Insider trading: U.S. v. Siva, No. 1:17 – cr-00503 (S.D.N.Y.). Rodolfo Sablon was sentenced to serve six months in prison and pay forfeiture of $923,566 along with a $5,000 fine based on his role in an insider trading scheme. Previously, Mr. Sablon pleaded guilty to one count of conspiracy to commit securities fraud and fraud. He was charged in a 54-count criminal complaint along with Michael Siva, Roberto Rodriguez, Jhonathan Zoquier and Jeffrey Rogiers. The charges included conspiracy, wire fraud and multiple counts of securities fraud and fraud in connection with a tender offer. Previously, each of the other defendants named in the criminal action pleaded guilty. The action was based on three tipping rings that received inside information from Daniel Rivas, formerly an employee at a bank in New York. Over a two-year period beginning in 2014 the ring generated about $5 million in trading profits. See also SEC v. Rivas, Civil Action No. 1:17-cv-06192 (S.D.N.Y. Filed August 16, 2017).

Hong Kong

False statement: Chan Wai Chue, former CFO and company secretary of DBA Telecommunications (Asia) Holdings Ltd., was convicted of making a false statement. Specifically, he stated that the firm’s financial statements were in accord with the applicable disclosure provisions. Yet at the time of the announcement an audit had not been completed as he knew. He was fined $60,000.

Insider dealing: The SFC commenced proceedings against Leung Pak Keung, a practicing solicitor, alleging insider dealing. Specifically, the regulator claimed that in December 2014 Leung was the legal advisor to Oceanwide Holdings (Hong Kong) Co. Limited regarding a proposed acquisition of a 44% stake in CASH Financial Services Group Ltd. He then purchased shares in the firm and sold them, yielding a profit of $45,300.

UK

AML: The Financial Conduct Authority fined Standard Charger Bank about $138 million for inadequate AML controls in two high risk areas of the business. This is the second largest financial penalty for AML controls imposed by the FCA. The two areas of the bank identified were its UK Wholesale Bank Correspondent Banking business and the branches in the United Arab Emirates. Examples of the failings include: The opening of an account with 3 million UAE Dirham (over $650,000) in a suitcase with little evidence that the origin of the funds had been investigated; failing to obtain sufficient information on a customer exporting a product to 75 countries including two areas where there were armed conflicts which may have had a military application; and ignoring a series of red flags regarding a customer. The bank was also sanctioned by the U.S. for significant violations of sanctions. It paid OFAC a fine of $657 million.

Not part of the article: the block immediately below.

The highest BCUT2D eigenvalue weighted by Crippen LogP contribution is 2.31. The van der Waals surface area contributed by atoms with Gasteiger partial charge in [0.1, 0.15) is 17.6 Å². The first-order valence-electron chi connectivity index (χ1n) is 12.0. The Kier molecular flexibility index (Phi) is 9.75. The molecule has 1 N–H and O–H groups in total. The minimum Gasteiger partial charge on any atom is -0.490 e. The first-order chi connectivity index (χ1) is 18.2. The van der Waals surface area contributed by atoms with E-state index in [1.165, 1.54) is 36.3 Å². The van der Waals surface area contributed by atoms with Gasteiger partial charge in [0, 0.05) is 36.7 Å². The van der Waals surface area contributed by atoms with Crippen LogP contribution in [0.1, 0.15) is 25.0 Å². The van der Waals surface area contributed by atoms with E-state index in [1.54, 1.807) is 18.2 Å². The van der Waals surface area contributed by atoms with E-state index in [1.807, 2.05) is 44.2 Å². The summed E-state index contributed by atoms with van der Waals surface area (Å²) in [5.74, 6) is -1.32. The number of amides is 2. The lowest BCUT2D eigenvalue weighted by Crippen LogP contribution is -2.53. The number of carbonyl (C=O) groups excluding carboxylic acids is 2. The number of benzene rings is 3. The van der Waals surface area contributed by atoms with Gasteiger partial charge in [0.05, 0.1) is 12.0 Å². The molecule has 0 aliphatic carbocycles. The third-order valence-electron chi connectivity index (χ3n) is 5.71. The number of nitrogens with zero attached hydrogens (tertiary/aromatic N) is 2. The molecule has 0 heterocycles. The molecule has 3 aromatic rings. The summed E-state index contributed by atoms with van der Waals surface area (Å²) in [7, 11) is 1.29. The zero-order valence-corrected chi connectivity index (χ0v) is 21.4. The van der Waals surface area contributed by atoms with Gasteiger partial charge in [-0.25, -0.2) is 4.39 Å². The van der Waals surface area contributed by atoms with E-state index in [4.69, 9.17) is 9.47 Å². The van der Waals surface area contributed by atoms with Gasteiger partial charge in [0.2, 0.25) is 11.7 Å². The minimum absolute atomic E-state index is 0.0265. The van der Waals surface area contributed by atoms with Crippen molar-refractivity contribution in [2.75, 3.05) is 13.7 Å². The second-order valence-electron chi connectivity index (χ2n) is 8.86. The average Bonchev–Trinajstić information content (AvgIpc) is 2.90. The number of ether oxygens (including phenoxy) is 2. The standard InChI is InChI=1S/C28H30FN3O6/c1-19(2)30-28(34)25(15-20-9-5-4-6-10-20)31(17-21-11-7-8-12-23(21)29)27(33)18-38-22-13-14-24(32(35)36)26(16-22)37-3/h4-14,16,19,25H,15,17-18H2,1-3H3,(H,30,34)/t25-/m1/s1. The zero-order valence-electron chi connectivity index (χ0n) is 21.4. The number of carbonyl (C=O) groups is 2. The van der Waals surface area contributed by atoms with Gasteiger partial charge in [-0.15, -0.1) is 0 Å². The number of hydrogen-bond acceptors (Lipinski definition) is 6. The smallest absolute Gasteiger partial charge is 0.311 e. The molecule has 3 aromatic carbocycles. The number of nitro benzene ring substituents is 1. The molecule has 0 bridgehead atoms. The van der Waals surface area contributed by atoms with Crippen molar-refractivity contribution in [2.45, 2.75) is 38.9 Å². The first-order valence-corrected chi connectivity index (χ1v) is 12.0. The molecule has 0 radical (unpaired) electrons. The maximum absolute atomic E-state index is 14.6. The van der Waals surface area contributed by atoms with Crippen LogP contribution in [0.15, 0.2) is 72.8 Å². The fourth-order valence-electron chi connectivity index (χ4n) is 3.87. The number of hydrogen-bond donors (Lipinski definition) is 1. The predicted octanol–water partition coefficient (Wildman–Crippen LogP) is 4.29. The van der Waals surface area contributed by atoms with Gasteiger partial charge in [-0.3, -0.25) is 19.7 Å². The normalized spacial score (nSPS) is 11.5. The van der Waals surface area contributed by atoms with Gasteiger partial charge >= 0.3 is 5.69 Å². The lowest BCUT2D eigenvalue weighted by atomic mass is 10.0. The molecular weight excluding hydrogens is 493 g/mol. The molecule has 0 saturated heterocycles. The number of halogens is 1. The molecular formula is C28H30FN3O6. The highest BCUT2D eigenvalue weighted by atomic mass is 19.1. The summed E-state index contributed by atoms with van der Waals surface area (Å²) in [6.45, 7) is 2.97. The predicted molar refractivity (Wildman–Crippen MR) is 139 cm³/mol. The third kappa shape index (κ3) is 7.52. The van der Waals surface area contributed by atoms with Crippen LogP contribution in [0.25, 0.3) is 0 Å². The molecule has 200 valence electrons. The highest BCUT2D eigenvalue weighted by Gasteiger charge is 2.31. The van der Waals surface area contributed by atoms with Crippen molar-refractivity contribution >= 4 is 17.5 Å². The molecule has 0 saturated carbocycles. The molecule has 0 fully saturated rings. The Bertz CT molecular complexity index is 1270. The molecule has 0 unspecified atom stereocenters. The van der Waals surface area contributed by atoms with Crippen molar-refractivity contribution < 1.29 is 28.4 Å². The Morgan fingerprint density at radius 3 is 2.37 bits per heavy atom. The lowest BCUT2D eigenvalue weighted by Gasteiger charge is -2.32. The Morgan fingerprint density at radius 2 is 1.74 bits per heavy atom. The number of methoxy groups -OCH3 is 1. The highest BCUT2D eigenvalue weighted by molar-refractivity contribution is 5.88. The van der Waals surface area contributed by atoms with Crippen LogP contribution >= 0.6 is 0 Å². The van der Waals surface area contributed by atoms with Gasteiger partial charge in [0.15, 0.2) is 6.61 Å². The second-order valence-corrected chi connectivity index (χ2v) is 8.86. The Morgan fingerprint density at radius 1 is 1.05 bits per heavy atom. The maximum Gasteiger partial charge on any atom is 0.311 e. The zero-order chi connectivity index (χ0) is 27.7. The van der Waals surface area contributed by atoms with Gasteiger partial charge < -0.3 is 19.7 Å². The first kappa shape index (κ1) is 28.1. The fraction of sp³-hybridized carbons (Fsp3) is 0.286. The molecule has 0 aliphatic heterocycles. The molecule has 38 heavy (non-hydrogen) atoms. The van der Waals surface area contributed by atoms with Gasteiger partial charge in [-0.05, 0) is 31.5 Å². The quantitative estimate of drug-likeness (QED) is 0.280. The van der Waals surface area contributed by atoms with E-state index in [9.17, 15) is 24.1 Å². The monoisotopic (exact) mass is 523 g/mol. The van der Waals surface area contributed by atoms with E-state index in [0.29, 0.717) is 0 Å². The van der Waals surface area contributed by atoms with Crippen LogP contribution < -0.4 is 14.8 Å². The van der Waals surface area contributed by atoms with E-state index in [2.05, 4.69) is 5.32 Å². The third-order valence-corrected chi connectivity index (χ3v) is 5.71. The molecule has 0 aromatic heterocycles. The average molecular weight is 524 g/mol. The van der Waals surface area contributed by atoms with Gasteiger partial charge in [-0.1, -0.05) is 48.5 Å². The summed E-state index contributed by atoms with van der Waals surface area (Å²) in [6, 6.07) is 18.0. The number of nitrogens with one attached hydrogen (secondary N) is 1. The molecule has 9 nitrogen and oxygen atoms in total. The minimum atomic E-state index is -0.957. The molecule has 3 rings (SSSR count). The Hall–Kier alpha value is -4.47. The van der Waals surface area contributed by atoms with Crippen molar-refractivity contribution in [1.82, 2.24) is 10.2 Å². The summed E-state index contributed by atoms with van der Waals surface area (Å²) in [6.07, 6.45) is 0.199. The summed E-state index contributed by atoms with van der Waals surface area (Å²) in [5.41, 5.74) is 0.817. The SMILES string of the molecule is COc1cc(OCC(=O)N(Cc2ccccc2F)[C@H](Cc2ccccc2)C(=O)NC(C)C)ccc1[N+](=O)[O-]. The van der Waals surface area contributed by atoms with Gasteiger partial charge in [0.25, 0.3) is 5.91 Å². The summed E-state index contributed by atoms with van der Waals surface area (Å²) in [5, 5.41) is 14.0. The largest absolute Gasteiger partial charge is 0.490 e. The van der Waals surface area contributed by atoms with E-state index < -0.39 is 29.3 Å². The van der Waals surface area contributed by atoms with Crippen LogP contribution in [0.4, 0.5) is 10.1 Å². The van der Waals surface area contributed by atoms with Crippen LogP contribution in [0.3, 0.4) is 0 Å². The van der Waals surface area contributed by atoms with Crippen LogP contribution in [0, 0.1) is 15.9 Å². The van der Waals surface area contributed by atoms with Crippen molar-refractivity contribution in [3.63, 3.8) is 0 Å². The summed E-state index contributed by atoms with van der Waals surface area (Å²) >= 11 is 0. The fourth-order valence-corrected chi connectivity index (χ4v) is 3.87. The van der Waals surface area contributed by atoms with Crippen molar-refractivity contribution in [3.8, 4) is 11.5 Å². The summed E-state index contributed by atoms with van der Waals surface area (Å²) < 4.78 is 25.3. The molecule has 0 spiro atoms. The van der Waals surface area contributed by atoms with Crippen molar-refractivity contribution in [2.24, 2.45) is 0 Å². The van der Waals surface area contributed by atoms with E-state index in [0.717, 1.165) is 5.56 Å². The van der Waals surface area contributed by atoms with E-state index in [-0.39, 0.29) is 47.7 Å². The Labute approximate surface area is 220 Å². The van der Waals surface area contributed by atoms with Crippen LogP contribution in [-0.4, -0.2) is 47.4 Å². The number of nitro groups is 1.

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DOJ, SEC Charge Associate GC with Insider Trading

Insider trading seems to be the theme of the day. First there was trading on the Amazon/Whole Foods deal. Then the end of a three-chain insider trading ring. Now and Associate General Counsel of SeaWorld has pleaded guilty to DOJ criminal insider trading charges and been named as a defendant by the Commission. SEC v. Powers, Civil Action No. 6:19-cv-00664 (M.D. Fla. Filed April 9, 2019).

The pattern here, as in the action involving the Amazon/Whole Foods deal, is classic – days before the earnings announcement the man with all the information trades, going all in with his stock account, reaping insider trading profits.

Defendant Paul Powers was the Associate General Counsel and Assistant Secretary of SeaWorld. He has held those positions since 2011. Mr. Powers held all his company stock in a TD Ameritrade account. He also had material, non-public company information flow about the firm which told him that:

Earnings history: Earnings for the company and attendance at the park had declined;

First quarter: In 1Q 2018 the reverse happened – attendance and revenue were up year over year but the shift had been anticipated for seasonal reasons, meaning revenues were essentially flat;

A changing trend: May 2018 numbers showed a change, SeaWorld had improving prospects;

Second quarter projections: By June internal projections showed that attendance and earnings would be up about 8% over the prior year by the end of 2Q 2018;

Confirming the trend: Information furnished to members of the revenue committee such as Mr. Powers just prior to the June 20 he attended appeared to confirm the trend;

The trend is correct: Materials for the next revenue committee meeting on July 9 confirmed that SeaWorld met the projected growth with attendance up 8.7%;

Draft release: A draft earnings release Mr. Powers received on August 1 reflected the increased numbers – EBITDA, for example, was up 59.1% compared to the prior year;

The 10-K: Five days later the firm published a Form 8-K, dated August 6, 2018, disclosing the financial information.

Four days before the draft release Mr. Powers had finalized was filed with the SEC – and weeks after he had been told in a letter by the company that the trading window was closed – the lawyer liquidated his stock account and purchased more company shares. Following the filing of the Form 8-K Mr. Powers had illegal trading profits of $64,645. The Commission’s complaint alleged violations of Exchange Act Section 10(b). That complaint is pending.

Mr. Powers also pleaded guilty to one count of insider trading in the DOJ’s parallel criminal action. In the plea elocution he admitted the key facts detailed above. The date for sentencing has not been set.